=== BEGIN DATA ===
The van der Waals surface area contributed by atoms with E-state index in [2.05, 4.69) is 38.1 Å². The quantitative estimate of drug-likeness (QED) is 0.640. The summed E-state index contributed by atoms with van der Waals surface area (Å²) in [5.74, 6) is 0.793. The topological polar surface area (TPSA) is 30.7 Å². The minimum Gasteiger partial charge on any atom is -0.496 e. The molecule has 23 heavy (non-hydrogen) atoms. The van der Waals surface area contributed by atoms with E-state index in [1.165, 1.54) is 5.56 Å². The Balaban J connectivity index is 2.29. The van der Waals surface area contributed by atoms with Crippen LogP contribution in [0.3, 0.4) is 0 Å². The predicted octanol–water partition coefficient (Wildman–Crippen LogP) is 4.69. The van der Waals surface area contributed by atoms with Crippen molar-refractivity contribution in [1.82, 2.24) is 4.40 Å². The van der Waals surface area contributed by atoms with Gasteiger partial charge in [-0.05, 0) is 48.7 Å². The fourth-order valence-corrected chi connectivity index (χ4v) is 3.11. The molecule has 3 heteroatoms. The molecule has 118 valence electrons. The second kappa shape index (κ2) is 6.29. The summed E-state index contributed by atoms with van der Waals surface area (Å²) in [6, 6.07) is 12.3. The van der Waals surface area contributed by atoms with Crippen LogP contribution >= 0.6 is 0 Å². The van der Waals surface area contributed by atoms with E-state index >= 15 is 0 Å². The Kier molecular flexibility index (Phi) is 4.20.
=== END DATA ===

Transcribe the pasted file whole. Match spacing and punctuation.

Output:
The van der Waals surface area contributed by atoms with E-state index in [2.05, 4.69) is 38.1 Å². The quantitative estimate of drug-likeness (QED) is 0.640. The summed E-state index contributed by atoms with van der Waals surface area (Å²) in [5.74, 6) is 0.793. The topological polar surface area (TPSA) is 30.7 Å². The minimum Gasteiger partial charge on any atom is -0.496 e. The molecule has 23 heavy (non-hydrogen) atoms. The van der Waals surface area contributed by atoms with E-state index in [1.165, 1.54) is 5.56 Å². The Balaban J connectivity index is 2.29. The van der Waals surface area contributed by atoms with Crippen LogP contribution in [0.3, 0.4) is 0 Å². The predicted octanol–water partition coefficient (Wildman–Crippen LogP) is 4.69. The van der Waals surface area contributed by atoms with Crippen molar-refractivity contribution in [1.82, 2.24) is 4.40 Å². The van der Waals surface area contributed by atoms with Gasteiger partial charge in [-0.05, 0) is 48.7 Å². The fourth-order valence-corrected chi connectivity index (χ4v) is 3.11. The molecule has 3 heteroatoms. The molecule has 118 valence electrons. The second kappa shape index (κ2) is 6.29. The summed E-state index contributed by atoms with van der Waals surface area (Å²) in [6, 6.07) is 12.3. The van der Waals surface area contributed by atoms with Crippen LogP contribution >= 0.6 is 0 Å². The van der Waals surface area contributed by atoms with E-state index >= 15 is 0 Å². The Kier molecular flexibility index (Phi) is 4.20.